Multi-asset funds in Europe have not lived up to the sales pitch of providing a buffer against unsettled markets, according to the latest The Cerulli Edge - Global Edition, which advises managers of poorly performing funds within the asset class to consider cutting fees.
While Cerulli Associates, a global analytics firm, acknowledges that some multi-asset sectors are faring better than others, its evaluation of the overall performance of the asset class over the 12 months prior to July 2016 shows that, on average, returns have been negative.
In terms of asset-weighted average returns, none of the multi-asset sectors, as defined by Morningstar, were in positive territory during the review period. Cerulli notes that a number of the funds are highly correlated to the stock market, some by up to 90%, which, given market conditions, defeats the funds' key objective of providing stability.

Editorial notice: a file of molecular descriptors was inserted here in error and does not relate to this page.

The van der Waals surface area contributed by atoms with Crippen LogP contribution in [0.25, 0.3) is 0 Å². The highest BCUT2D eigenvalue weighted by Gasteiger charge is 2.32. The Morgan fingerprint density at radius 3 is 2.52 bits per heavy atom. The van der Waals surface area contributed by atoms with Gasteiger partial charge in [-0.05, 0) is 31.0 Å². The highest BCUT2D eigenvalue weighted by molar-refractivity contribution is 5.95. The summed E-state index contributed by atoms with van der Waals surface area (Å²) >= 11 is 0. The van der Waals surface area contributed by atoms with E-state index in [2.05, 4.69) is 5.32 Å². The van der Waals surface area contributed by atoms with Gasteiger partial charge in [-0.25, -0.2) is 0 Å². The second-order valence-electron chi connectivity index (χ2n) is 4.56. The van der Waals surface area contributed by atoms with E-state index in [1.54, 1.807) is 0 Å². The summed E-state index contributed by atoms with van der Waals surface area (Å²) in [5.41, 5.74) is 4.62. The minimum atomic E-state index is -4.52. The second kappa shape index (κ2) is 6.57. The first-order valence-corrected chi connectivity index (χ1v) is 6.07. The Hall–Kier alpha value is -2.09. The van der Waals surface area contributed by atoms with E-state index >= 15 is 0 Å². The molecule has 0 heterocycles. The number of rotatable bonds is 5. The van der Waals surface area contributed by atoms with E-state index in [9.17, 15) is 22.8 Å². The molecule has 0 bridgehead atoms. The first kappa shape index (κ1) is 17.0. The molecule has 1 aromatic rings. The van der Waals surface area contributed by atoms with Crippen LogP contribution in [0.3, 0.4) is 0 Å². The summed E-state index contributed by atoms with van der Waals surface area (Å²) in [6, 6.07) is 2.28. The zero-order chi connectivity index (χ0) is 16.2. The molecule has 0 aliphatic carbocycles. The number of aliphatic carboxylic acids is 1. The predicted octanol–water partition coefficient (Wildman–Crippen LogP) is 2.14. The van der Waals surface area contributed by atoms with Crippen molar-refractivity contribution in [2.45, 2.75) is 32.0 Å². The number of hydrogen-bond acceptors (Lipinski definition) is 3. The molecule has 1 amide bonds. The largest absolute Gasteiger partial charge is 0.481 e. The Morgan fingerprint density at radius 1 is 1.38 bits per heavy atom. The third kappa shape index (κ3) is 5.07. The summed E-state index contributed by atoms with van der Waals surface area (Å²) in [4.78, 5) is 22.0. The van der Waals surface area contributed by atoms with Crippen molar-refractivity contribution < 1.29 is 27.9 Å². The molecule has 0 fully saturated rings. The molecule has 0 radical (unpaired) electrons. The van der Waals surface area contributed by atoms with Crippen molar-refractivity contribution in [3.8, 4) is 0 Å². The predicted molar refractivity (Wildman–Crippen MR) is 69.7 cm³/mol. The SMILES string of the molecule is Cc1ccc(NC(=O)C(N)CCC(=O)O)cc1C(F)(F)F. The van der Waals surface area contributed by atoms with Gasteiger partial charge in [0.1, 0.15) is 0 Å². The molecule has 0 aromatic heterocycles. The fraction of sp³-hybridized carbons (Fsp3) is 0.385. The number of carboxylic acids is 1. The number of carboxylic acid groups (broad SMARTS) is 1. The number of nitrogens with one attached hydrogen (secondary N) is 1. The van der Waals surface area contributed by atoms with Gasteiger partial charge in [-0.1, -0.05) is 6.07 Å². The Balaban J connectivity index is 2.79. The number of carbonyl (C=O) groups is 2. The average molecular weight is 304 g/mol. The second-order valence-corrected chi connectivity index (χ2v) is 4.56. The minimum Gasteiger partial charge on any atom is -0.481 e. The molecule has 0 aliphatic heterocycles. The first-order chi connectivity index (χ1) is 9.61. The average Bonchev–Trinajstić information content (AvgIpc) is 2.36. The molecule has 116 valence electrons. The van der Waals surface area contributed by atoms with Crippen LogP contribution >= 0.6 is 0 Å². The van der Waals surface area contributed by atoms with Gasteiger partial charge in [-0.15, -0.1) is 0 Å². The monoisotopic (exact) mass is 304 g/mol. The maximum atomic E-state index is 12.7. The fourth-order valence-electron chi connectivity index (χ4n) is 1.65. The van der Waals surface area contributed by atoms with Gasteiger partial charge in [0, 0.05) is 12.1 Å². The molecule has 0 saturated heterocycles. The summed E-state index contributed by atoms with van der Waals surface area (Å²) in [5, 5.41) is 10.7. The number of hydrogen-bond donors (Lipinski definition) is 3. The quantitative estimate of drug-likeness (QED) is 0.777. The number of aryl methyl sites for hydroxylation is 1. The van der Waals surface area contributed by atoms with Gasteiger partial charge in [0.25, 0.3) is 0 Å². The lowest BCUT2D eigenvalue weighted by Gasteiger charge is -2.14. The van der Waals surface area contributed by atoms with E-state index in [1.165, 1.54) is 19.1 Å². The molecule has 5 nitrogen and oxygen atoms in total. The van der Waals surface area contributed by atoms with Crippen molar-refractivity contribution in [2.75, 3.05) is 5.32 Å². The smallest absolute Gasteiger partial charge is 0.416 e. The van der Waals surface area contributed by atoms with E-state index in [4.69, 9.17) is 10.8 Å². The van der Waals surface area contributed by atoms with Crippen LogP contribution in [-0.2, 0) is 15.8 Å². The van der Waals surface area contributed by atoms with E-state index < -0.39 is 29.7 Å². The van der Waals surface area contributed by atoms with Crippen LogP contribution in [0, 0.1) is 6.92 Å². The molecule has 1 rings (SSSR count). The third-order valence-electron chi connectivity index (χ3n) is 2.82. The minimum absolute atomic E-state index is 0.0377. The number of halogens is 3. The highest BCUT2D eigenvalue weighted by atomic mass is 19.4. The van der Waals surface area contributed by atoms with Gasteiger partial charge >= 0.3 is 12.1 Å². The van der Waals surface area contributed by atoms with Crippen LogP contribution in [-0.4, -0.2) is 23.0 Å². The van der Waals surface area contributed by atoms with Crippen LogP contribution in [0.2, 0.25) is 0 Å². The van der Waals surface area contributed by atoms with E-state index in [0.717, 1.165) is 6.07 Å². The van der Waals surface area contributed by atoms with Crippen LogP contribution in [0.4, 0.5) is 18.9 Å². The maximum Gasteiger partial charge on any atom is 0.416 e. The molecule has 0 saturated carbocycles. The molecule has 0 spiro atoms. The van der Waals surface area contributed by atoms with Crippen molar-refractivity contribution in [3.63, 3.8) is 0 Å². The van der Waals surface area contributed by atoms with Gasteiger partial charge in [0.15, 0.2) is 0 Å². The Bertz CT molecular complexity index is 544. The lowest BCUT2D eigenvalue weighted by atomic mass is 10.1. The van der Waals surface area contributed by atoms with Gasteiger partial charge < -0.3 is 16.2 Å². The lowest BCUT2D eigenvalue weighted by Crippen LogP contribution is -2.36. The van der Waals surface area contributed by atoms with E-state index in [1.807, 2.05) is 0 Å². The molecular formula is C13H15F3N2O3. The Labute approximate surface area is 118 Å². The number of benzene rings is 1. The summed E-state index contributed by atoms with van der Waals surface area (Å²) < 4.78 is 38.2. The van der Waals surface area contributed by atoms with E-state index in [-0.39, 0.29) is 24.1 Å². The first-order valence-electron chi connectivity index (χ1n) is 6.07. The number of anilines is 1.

"The past 12 months have been tough for multi-asset managers. Overall, the asset class has failed its first real test--and investors are beginning to take note. While a single year is not enough to truly judge performance, it does serve as an indicator," says Barbara Wall, Europe managing director at Cerulli.
Average multi-asset fund fees (ongoing charges) in the UK have dropped 16 basis points in the past two years. Cerulli believes that charges will continue to fall in both the UK and mainland Europe. "More managers may be forced to sacrifice part of their fees," says Angelos Gousios, an associate director at Cerulli Associates.
He says the case for liquid alternative multi-asset funds sticking with existing charges on the basis that special skills are required no longer holds water. "Fund buyers will not hesitate to switch to less expensive alternatives if performance and risk targets are not met," says Gousios.
Noting that cheaper, more innovative strategies such as smart beta multi-asset funds are on the increase, Gousios warns that managers "charging unjustifiable performance fees in both rising and falling markets are at risk of being marginalized."
Despite Cerulli's damning assessment, the firm is optimistic with regard to the longer term prospects for multiasset funds. "Tailwinds that will increase their exposure include defined contribution pension schemes in the UK. However, inflows are likely to be more concentrated from now on, with managers that fail to deliver falling by the wayside," says Gousios.